Plaque sponsored by the Norwich Grange

Located on Asylum Street

Once upon a time in Norwich, behind this site, stood the poor farm and the mental asylum for which Asylum Street was named. Norwich’s first poor house was on lower Washington Street. As the city prospered, successful merchants, bankers, manufactures and sea captains built mansions of Washington Street, forcing the poor farm to this site.

One March 12, 1876, at 2:00 a.m., a fire was reported. The facility, having been deliberately removed to this remote section of town, burned before help arrived. Sixteen mental patients, locked in their rooms, were unable to escape and burned to death. In this field, most of those bodies are buried.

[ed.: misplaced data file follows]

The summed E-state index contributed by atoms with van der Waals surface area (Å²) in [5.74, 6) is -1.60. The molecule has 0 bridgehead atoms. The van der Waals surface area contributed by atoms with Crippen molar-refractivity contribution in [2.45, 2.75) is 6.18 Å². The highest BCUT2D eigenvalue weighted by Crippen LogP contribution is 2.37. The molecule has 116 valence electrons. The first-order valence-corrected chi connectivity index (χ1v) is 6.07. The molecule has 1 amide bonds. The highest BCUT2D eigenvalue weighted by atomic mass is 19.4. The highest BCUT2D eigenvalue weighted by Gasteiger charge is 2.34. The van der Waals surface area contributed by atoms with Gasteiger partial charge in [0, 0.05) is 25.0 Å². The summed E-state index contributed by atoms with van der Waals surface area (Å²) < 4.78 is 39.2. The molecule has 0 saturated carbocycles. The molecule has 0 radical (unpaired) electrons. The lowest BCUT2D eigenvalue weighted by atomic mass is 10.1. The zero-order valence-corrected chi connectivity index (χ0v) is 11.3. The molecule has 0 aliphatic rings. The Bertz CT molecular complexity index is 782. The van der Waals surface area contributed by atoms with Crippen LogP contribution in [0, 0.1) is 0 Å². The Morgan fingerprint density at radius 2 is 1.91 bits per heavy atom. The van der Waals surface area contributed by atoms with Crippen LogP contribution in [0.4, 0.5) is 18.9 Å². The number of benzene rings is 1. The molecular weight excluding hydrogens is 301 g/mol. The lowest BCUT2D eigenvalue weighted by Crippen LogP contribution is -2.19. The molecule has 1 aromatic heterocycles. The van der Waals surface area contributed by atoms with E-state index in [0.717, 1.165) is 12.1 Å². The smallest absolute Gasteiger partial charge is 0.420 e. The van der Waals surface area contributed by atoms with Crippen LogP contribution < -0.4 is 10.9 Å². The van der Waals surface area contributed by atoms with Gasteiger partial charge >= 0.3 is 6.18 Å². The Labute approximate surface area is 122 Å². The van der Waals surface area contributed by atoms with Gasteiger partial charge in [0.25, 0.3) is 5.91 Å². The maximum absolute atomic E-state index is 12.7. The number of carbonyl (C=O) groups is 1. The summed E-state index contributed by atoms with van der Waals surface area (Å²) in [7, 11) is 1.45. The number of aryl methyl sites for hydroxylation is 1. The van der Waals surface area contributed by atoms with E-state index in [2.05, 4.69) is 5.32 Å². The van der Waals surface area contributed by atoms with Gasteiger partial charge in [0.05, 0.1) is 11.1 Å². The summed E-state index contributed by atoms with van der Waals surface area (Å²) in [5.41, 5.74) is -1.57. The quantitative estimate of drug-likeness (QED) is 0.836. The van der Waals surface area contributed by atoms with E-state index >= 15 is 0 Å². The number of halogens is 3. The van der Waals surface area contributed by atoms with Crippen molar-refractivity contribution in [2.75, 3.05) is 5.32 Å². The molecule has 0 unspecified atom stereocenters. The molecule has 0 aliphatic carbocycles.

The poor farm was rebuilt and used for many years. Those who died there without friends or family, numbering well over 100, are also buried beneath this field in unmarked graves. In later years, mental patients were cared for at the Norwich State Hospital. The poor farm was ultimately abandoned, sold and was again destroyed by fire in 1956.

The Brothers of Joseph Synagogue

The Brothers of Joseph

The picture of a proud Irish Mary Collins Stanley with her three boys Bill, Jim and Chick, taken over 100 years ago.

Plaque sponsored by the Norwich Hebrew Home For the Aged

Located on 2 Broad Street

The Congregation was founded by Russian immigrant Jews in 1883, who unlike other predecessors, insisted all secular proceedings would be in Yiddish. A burial society was formed the same year. In 1884, the name Brothers of Joseph was adopted.